If you haven't been tested for Vitamin B12, D and Ferritin, you might ask for those tests, as well.  Those vitamins/minerals are needed for proper production, metabolism of thyroid hormones.
I do not know if my subacute thyroiditis is resolved or not,But until now I suffer from periods of fever and thyroid pain which last for several days then subside? Can these from Hashi ? Can Hashi be present without anti bodies? I will ask my doc about this also.

I take Iron,Vitamin B12 daily and will ask my doc to prescribe me calcium supplement  as I do not think my insurance will permit to do these tests.
1756321 tn?1547095325
"...resolution of all thyroidal abnormalities after 12-18 months is seen in most patients (~95%)."

That is info The American Thyroid Association on Subacute Thyroiditis. Good news there. :)
Helpful - 0
Right, but I wonder how many patients would agree with them.  lol  I wish I could remember how many cases of subacute thyroiditis we've had here.  It seems like we've seen more become permanent than be resolved.  Or if they are resolved, the resolution is temporary and the patient ends up with Hashimoto's and permanent hypothyroidism.  :-(
To Barb,

I wish I could say you are not right and this is a temporary condition.But ,in fact, you are absolutely right. This association knows nothing. Even in the good days the last year,I felt better but not as I used to be before my thyroid is infected.In the bad days, I can not even leave my bed at all.Since I stopped my medication, I feel exhausted all the time even after 10 hours of sleep.Can I be from the 5 % who ended in permanent hypo or these  statistics is not right at all ? I really do  not know.

To Red_Star,

Thank you for your reply. But from my personal experience these statistics is not accurate at all.
At least see how you are after 18 months.
Yeah Barb...permanent hypothyroidism gets a sad face :( and a few unrepeatable words lol
Avatar universal
Since a week, I had slight fever and severe thyroid pain,and I felt horrible.I visited my doc who told me that these symptoms may be from a recurrence of Subacute thyroiditis or this is not a viral thyroiditis and may be an immune one. He put me on prednisone for two months with a taper schedule for the thyroid pain and thyroxine 50 for hypo .He also asked me to repeat the anti bodies tests.

The lab now called me and these are the results:

Anti Thyroglobulin Abs: My Result: 187.8 IU/ml

0 - 60

Anti Thyroid Peroxidase Abs : My result >1300.0 IU/ml

0 - 60

I am frustrated and really I am crying right now.What is this means ? Is this Hashimotos? What should I expect ? What I should do to reduce these anti bodies which made my life miserable? Did no gluten diet will make a difference?

Thanks for your help
Helpful - 0
Well, so much for a temporary situation!!  Your antibody tests are both positive, which means you now have Hashimoto's and your hypothyroidism is permanent.   Some studies have shown that you can lower antibody counts by taking selenium (which is also high in Brazil nuts), but it's rare to completely eliminate antibodies in this manner.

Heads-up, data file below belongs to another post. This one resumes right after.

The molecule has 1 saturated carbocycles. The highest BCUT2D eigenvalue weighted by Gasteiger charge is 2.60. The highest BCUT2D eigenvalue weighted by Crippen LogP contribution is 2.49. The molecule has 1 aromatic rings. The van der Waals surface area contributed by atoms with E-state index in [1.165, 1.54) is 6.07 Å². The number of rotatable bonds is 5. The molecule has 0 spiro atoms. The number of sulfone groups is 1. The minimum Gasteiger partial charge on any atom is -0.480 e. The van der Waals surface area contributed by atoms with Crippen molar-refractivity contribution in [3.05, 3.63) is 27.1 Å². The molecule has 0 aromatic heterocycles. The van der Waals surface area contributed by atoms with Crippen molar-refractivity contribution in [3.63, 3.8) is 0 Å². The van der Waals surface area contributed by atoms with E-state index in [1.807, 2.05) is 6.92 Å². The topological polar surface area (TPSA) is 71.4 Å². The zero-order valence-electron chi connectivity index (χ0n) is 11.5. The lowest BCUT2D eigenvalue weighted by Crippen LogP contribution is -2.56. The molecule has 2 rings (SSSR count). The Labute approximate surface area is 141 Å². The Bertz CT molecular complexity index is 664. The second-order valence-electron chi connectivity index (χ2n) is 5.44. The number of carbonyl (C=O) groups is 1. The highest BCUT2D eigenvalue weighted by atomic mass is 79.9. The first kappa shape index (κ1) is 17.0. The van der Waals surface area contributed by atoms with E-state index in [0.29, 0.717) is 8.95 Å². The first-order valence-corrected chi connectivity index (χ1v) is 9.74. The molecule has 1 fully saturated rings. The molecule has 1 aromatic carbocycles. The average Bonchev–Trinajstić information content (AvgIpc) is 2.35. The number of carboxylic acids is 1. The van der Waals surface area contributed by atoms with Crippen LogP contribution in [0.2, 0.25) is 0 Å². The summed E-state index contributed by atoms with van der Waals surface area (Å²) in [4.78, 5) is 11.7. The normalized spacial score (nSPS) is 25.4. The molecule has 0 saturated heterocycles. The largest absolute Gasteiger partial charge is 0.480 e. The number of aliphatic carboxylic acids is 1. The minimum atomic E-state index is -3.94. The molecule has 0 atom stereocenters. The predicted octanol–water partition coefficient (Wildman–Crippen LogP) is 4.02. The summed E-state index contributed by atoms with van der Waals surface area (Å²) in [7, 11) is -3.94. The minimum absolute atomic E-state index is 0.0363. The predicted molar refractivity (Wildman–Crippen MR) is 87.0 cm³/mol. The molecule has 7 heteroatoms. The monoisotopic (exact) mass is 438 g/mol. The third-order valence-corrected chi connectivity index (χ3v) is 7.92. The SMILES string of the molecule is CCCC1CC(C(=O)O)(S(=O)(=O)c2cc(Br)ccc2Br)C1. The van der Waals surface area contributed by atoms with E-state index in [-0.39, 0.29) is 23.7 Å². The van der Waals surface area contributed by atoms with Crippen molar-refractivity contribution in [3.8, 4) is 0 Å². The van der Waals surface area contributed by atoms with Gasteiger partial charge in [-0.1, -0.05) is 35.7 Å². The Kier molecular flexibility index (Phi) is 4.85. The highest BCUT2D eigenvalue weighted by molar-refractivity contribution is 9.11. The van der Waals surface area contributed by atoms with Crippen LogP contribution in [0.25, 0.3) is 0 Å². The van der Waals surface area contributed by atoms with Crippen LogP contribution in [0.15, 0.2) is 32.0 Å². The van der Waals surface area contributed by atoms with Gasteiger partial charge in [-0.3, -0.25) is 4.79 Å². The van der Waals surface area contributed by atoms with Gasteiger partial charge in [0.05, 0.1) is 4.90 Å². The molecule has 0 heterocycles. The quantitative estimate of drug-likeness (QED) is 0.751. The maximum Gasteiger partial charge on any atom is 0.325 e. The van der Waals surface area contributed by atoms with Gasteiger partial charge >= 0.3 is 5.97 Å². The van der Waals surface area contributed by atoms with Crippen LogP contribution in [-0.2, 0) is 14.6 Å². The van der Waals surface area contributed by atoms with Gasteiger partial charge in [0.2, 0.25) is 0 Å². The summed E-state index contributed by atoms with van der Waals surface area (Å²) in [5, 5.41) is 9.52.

What this means is that the antibodies will continue the attack on your thyroid and it will eventually be destroyed.  As your thyroid produces less hormones, you may, most likely need increasing amounts of thyroid hormones to replace what your thyroid can't produce.

A gluten-free diet does help some people to feel much better because many of us have digestion issues with Hashimoto's/hypothyroidism and it's difficult to maintain proper bacterial balance.  Although a  gluten-free diet can help you feel better, it will not cure your Hashimoto's or hypothyroidism.
Thanks Barb for your reply. I am new to all this as I spent the last year thinking what I suffer is a temporary condition and all things will resolve  from its own.

I will try selenium tablets,reduce gluten,and hope things get better soon.
Selenium can be taken at 200 mcg/day as recommended on most brands.  

It doesn't help to "reduce" gluten; if you're going to do anything, you must eliminate it completely from the diet.  This is no small fete if you eat prepared/processed foods, as gluten hides in almost everything these days.   Grains that contain gluten include wheat, barley and rye, so you need to watch for all 3.  I do find that preparing my own foods, as opposed to eating ready-made/processed foods makes a huge difference in the amount of inflammation in my body and the way I feel, even if it hasn't given me the opportunity to reduce/eliminate my thyroid hormone dosage nor did it lower my antibody count.  My antibody count decreased when my thyroid "died" and there was no more healthy tissue for the antibodies to attack.  Still -whatever we can do to make ourselves healthier, the better...
You are right Barb.But Gluten did not only exist in food.In my country, a lot of local medications and supplements contains Gluten.There is no alternatives for these and if the alternatives  exist,they will be too expensive to buy.So, I hope I can totally eliminate gluten but in the mean time I am afraid I can not.